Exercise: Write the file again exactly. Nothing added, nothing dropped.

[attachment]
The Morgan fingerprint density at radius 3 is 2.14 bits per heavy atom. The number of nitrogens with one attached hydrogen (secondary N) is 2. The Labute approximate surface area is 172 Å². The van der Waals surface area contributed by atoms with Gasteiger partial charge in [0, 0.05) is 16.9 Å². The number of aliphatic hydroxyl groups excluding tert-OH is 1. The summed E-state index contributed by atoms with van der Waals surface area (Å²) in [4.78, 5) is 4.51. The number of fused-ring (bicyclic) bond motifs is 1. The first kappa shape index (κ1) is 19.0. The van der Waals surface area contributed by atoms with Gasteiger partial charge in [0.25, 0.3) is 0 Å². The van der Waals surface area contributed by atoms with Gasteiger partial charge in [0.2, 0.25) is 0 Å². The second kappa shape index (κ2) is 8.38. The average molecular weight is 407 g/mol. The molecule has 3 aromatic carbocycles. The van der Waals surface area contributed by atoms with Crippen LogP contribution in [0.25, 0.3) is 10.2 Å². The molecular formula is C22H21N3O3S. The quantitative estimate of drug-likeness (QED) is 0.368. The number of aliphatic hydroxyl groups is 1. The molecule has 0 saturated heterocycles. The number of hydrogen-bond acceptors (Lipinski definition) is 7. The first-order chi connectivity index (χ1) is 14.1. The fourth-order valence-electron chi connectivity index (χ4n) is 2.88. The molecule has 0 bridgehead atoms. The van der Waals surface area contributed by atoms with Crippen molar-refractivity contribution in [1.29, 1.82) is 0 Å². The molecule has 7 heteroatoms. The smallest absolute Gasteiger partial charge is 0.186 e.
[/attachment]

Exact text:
The Morgan fingerprint density at radius 3 is 2.14 bits per heavy atom. The number of nitrogens with one attached hydrogen (secondary N) is 2. The Labute approximate surface area is 172 Å². The van der Waals surface area contributed by atoms with Gasteiger partial charge in [0, 0.05) is 16.9 Å². The number of aliphatic hydroxyl groups excluding tert-OH is 1. The summed E-state index contributed by atoms with van der Waals surface area (Å²) in [4.78, 5) is 4.51. The number of fused-ring (bicyclic) bond motifs is 1. The first kappa shape index (κ1) is 19.0. The van der Waals surface area contributed by atoms with Gasteiger partial charge in [0.25, 0.3) is 0 Å². The van der Waals surface area contributed by atoms with Gasteiger partial charge in [0.2, 0.25) is 0 Å². The second kappa shape index (κ2) is 8.38. The average molecular weight is 407 g/mol. The molecule has 3 aromatic carbocycles. The van der Waals surface area contributed by atoms with Crippen LogP contribution in [0.25, 0.3) is 10.2 Å². The molecular formula is C22H21N3O3S. The quantitative estimate of drug-likeness (QED) is 0.368. The number of aliphatic hydroxyl groups is 1. The molecule has 0 saturated heterocycles. The number of hydrogen-bond acceptors (Lipinski definition) is 7. The first-order chi connectivity index (χ1) is 14.1. The fourth-order valence-electron chi connectivity index (χ4n) is 2.88. The molecule has 0 bridgehead atoms. The van der Waals surface area contributed by atoms with Crippen molar-refractivity contribution in [1.29, 1.82) is 0 Å². The molecule has 7 heteroatoms. The smallest absolute Gasteiger partial charge is 0.186 e.